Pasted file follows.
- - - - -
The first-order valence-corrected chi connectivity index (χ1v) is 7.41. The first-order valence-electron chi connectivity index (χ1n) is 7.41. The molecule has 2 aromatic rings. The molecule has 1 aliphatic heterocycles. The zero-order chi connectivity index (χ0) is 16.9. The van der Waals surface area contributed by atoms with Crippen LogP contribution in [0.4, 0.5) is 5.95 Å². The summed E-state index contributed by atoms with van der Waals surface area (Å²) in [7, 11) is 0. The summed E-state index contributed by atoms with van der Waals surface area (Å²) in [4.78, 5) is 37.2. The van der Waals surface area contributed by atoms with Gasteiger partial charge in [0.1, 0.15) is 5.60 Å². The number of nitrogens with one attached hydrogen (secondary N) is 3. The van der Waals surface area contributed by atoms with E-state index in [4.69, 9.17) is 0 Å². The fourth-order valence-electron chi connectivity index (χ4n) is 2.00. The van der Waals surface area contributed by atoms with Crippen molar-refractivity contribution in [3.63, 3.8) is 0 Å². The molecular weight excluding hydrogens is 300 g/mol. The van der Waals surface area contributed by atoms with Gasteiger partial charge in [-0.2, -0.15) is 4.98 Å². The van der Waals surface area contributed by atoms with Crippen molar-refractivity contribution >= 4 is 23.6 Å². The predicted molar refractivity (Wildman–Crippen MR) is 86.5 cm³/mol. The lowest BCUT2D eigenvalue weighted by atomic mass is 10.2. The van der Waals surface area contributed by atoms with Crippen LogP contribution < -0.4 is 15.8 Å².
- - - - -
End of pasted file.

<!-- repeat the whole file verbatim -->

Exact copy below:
The first-order valence-corrected chi connectivity index (χ1v) is 7.41. The first-order valence-electron chi connectivity index (χ1n) is 7.41. The molecule has 2 aromatic rings. The molecule has 1 aliphatic heterocycles. The zero-order chi connectivity index (χ0) is 16.9. The van der Waals surface area contributed by atoms with Crippen LogP contribution in [0.4, 0.5) is 5.95 Å². The summed E-state index contributed by atoms with van der Waals surface area (Å²) in [7, 11) is 0. The summed E-state index contributed by atoms with van der Waals surface area (Å²) in [4.78, 5) is 37.2. The van der Waals surface area contributed by atoms with Gasteiger partial charge in [0.1, 0.15) is 5.60 Å². The number of nitrogens with one attached hydrogen (secondary N) is 3. The van der Waals surface area contributed by atoms with E-state index in [4.69, 9.17) is 0 Å². The fourth-order valence-electron chi connectivity index (χ4n) is 2.00. The van der Waals surface area contributed by atoms with Crippen molar-refractivity contribution in [3.63, 3.8) is 0 Å². The molecular weight excluding hydrogens is 300 g/mol. The van der Waals surface area contributed by atoms with Gasteiger partial charge in [-0.2, -0.15) is 4.98 Å². The van der Waals surface area contributed by atoms with Crippen molar-refractivity contribution >= 4 is 23.6 Å². The predicted molar refractivity (Wildman–Crippen MR) is 86.5 cm³/mol. The lowest BCUT2D eigenvalue weighted by atomic mass is 10.2. The van der Waals surface area contributed by atoms with Crippen LogP contribution < -0.4 is 15.8 Å².